Floods destroy house of iconic poet Abdullah Al-Baradouni in downtown Yemen capital

Debriefer
2020-08-09 | Since 2 Month

House of Al-Baradouni destroyed by floods after it had been neglected by authorities 

By Abdulmalik  Al-Jarmouzi SANAA (Debriefer)--In the heart of Yemen's capital Sanaa settled great poet and intellectual Abdullah Al-Baradouni a long time ago. His house had been waiting for an official order to be turned into a national museum in honour of the poet.
Floods triggered by heavy rains that have been lashing Sanaa and other Yemeni provinces for two weeks shamelessly destroyed it on Friday.
Demands to turn the house into a museum were made years ago. But what the local authorities could do was to declare the collapse of the house in floods as the 21st anniversary of the poet's death approaches.  Al-Baradouni died in the province of Dhamar on 30th August in 1999.
The two-story house was situated in the Bir Al-Azab quarter of the Old Sanaa City. It had been neglected because of disputes among the inheritors after the culture ministry offered to buy it in 2012. At the time, the ministry said it would turn it into a museum but has not done that.
The value of Al-Baradouni is very great to all the Yemeni people, including political parties that disagree over everything in the country except the value of this legendary man.
At the age of five, he contracted smallpox and lost his eyesight. But that never prevented him from becoming an iconic poet, critic and historian in Yemen and the Arab region.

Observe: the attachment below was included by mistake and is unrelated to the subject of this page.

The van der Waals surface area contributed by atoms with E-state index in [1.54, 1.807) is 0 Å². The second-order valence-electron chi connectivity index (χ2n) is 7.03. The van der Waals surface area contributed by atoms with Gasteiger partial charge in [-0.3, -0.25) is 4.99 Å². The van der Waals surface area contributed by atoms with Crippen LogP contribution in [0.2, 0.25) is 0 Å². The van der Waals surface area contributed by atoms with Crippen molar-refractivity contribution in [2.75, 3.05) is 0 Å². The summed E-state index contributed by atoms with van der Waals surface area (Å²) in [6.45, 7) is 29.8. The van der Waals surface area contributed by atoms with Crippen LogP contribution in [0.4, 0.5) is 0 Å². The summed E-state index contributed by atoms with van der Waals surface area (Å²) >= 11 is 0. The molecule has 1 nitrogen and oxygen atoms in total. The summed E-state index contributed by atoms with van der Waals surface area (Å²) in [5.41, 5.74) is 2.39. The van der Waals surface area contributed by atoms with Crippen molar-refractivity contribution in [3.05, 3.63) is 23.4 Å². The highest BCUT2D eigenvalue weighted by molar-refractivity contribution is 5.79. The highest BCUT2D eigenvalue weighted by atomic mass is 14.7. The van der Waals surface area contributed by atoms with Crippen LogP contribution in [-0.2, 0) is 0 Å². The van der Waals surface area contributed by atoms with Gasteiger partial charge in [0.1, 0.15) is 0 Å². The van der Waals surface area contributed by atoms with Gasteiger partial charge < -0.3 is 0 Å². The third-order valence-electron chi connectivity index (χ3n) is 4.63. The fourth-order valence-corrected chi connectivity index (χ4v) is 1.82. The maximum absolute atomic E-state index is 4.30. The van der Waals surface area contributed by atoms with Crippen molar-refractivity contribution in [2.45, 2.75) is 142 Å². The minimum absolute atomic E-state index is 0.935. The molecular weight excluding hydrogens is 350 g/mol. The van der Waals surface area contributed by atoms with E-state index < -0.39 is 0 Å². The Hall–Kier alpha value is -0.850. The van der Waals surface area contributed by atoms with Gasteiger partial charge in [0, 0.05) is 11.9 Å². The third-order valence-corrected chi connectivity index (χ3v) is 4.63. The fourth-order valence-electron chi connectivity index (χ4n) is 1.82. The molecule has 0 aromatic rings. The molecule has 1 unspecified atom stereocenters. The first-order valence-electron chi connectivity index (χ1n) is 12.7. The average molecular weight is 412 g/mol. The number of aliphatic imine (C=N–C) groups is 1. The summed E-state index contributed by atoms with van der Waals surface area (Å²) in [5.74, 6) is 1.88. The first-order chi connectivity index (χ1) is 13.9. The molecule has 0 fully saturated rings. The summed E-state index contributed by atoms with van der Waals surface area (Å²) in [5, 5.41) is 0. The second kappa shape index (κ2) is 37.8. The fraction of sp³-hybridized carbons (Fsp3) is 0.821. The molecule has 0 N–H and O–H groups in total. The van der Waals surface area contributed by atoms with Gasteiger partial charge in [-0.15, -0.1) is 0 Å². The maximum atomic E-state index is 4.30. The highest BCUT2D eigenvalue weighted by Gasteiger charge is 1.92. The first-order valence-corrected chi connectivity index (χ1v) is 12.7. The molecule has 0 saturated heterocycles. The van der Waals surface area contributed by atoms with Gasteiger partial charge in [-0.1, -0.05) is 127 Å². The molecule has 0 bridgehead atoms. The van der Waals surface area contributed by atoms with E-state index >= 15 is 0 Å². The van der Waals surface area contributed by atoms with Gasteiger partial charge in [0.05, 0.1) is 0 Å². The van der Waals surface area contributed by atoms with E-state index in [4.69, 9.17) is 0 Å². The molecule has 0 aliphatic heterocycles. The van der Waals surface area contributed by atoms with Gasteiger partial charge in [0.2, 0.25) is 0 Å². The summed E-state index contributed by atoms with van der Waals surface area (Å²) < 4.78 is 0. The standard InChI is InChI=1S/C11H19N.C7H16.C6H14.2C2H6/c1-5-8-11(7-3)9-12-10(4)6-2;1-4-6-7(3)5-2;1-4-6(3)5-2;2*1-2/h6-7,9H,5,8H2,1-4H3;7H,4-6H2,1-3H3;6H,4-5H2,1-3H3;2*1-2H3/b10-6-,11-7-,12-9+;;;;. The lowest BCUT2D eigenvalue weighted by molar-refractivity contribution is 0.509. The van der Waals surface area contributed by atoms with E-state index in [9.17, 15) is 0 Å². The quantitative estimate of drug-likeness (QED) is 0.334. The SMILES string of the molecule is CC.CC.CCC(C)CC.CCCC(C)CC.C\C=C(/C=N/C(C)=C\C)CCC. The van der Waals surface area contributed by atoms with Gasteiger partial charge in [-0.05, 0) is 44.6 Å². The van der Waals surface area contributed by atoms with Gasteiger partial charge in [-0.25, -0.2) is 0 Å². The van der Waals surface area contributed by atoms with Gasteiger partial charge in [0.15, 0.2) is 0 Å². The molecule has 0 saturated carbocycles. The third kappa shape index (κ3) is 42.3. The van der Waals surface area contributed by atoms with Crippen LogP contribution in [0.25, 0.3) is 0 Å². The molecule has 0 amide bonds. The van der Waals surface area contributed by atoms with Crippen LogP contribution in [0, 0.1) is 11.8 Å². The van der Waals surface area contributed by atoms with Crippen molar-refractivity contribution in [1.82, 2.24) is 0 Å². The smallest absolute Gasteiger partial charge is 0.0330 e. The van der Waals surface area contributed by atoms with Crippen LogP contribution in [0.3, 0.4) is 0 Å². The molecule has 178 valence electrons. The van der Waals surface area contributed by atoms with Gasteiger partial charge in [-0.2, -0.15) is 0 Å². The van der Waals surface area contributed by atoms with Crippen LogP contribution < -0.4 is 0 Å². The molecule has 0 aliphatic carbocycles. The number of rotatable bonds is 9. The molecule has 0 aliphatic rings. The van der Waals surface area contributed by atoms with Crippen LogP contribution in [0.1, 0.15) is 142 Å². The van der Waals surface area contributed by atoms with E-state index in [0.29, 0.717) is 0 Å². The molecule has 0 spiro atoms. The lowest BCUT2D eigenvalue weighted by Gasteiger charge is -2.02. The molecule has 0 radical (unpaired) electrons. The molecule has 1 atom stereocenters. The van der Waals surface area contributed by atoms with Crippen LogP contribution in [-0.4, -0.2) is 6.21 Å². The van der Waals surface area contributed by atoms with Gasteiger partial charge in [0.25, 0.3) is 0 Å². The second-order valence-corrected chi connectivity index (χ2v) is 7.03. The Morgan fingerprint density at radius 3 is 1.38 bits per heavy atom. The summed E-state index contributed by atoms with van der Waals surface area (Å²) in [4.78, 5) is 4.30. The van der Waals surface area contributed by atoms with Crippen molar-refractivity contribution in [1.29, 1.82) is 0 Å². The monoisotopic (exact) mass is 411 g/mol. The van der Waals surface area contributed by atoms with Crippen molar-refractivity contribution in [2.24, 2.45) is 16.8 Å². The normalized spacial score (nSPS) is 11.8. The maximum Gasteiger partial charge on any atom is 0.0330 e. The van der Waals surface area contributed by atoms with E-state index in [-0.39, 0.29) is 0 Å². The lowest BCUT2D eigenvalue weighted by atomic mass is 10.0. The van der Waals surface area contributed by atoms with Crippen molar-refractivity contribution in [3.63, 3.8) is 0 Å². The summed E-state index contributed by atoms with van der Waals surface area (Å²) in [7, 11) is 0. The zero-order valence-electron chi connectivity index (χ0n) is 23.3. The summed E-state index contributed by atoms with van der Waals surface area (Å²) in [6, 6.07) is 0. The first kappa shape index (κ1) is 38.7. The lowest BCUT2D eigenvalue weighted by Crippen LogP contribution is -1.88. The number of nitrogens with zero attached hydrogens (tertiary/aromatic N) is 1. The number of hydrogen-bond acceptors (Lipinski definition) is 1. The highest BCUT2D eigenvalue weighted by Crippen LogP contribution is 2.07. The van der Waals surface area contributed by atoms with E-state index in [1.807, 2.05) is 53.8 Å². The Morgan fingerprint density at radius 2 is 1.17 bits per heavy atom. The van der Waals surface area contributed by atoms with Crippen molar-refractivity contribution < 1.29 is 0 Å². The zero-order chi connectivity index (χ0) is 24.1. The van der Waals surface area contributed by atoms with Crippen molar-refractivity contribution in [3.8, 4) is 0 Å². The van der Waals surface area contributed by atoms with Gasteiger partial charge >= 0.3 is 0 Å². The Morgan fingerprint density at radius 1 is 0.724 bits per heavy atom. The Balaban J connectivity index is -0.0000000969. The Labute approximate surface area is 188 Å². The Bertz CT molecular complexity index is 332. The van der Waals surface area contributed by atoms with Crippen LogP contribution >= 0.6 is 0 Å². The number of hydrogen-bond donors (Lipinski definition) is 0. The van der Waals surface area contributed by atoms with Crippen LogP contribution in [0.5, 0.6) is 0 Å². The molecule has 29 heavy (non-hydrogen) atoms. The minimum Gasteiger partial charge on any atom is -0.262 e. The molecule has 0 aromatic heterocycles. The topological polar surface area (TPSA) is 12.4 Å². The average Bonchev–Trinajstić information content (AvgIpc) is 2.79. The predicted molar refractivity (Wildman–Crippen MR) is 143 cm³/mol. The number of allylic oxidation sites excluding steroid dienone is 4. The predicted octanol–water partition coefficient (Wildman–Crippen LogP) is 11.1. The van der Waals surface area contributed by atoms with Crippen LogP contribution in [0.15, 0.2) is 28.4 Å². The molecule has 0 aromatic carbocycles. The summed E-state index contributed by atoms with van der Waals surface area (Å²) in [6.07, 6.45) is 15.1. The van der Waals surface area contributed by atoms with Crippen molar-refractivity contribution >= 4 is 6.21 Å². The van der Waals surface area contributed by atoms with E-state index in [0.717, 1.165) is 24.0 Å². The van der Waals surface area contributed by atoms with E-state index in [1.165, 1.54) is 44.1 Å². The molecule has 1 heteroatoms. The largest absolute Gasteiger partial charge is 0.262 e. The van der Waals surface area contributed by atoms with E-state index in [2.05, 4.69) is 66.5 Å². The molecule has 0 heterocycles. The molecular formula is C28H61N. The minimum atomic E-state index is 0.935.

He published 12 poetry books and 8 critical and history books, some of which have been translated into English and French.
Al-Baradouni was honoured by the UN in 1981. A silver coin with his picture was issued in recognition of his contributions as a disabled intellectual who enriched Yemeni culture and literature.
A year ago, Yemeni intellectuals called on UNESCO to proclaim 30th of August as an international day in honour of the Yemeni poet who did not only belong to Yemen but to the entire world.
Years before he died, he asked in a poem:
What?
Do my brothers know I am a Yemeni without Yemen?
Do I have a homeland here or right here?
No, no. Only my wounds are my homeland
His questions are still unanswered. It seems they will not be answered. How painful it is when the homeland becomes the deep and non-healing wound of its people.


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